People are dying at Strong Lake, and the worst is yet to come.
An idyllic weekend camping trip is cut short when Reece Wallace’s friends are brutally murdered. As the group’s only survivor, Reece is the prime suspect, and his story doesn’t make much sense. A disembodied voice warning him to leave the campground the night before? A strange, blackened tree that gave him an electric shock when he cut it down for firewood?
Detective Greyeyes isn’t having any of it until she hears the voice herself and finds an arrowhead at the crime scene an arrowheads she can’t get rid of. Troubling visions of a doomed Native American tribe who once called the campground home, and rumours of cursed land and a mythical beast plague the strangest murder case she’s ever been a part of.
If you are into horror stories then this book has it, but it’s not just that, there is a mixture of genre’s in here, some supernatural, a bit of police procedure, as well as some folklore.
The story is told in flashbacks from the now, and to when the ground was an Indian Reservation. Two teenage couples arrive for a weekend camping trip, arriving to an empty camping ground is never really a good sign, they become stranded, and have to try and quickly learn how to survive the wilderness. Unfortunately for most that isn’t meant to be. Reece Wallace is the only one who survives this horrible massacre, which is difficult for him to explain let alone talk about, and being the only survivor, he becomes the main suspect. Maria Greyeyes is the detective investigating, but these characters will need each other to survive when the murders continue to happen. Some of the writing made you feel like you were literally there, ramping up the tension.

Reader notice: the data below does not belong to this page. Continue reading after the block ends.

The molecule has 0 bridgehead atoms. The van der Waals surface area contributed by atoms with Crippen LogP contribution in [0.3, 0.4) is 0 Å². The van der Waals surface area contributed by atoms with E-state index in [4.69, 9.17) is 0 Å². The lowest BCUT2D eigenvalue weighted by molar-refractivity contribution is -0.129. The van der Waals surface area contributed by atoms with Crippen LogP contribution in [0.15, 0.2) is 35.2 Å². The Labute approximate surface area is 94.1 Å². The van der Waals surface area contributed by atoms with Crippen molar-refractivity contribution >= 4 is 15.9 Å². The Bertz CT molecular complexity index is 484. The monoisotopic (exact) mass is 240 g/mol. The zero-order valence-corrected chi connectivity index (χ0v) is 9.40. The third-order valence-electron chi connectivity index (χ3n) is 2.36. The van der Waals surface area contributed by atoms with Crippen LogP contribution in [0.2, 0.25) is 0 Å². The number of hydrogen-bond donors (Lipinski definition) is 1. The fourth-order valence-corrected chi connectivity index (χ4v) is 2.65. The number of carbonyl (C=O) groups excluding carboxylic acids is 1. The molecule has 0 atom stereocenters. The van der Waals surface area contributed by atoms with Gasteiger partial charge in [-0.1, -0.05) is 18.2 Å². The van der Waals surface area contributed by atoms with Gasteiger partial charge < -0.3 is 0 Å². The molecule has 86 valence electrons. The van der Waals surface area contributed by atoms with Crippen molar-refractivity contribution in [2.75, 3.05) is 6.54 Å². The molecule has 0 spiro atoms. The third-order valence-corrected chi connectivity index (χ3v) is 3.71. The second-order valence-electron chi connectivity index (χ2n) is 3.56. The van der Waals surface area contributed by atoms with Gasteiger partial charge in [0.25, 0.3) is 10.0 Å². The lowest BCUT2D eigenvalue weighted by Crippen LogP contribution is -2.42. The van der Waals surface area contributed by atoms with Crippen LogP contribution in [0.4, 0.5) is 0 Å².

Once the action begins it doesn’t really stop. If you like your books gory then this is for you as there is plenty of carnage, gore and evil, showing things that some people are capable of.
The author managed to capture characters well, drawing you in, some were likeable others not so, but they felt real and totally believable. Whether it was characters from the past or the present, the story just blended well.
The people on the nearby Reservation don’t trust outsiders, including Clear Springs Police Detective, Maria Greyeyes a Native American who doesn’t believe in the old superstitions. The actual campground is a place the Native Americans shun, but one that the Government pushes to belong to the Reservation, so neither side wants claim ownership of it.
This story sticks in your mind maybe because of the historical facts which the author has clearly researched, some of the atrocities that were committed by early American settlers on Native Americans, along with the racism that probably still lingers in some areas today.
I am not normally into horror stories, but this one is good and definitely worth a read. Not sure if I would read it round a camp fire though.
I give this book four stars out of five.
This book is available as a hardback, a paperback and an ebook as from the 24th October 2019.
I would like to thank netgalley and Flame Tree Press for giving me an eARC of this book in exchange for an honest, fair and unbiased review.
J.H. Moncrieff’s City of Ghosts won the 2018 Kindle Book Review Award for best Horror/Suspense. Reviewers have described her work as early Gillian Flynn with a little Ray Bradbury and Stephen King thrown in for good measure. She won Harlequin’s search for “the next Gillian Lynn” in 2016. Her first published novella, The Bear Who Wouldn’t Leave, was featured in Samhain’s Childhood Fears collection and stayed on its horror bestsellers list for over a year.
When not writing, she loves exploring the worlds most haunted places, advocating for animal rights, and summoning her inner ninja Muay Thai class.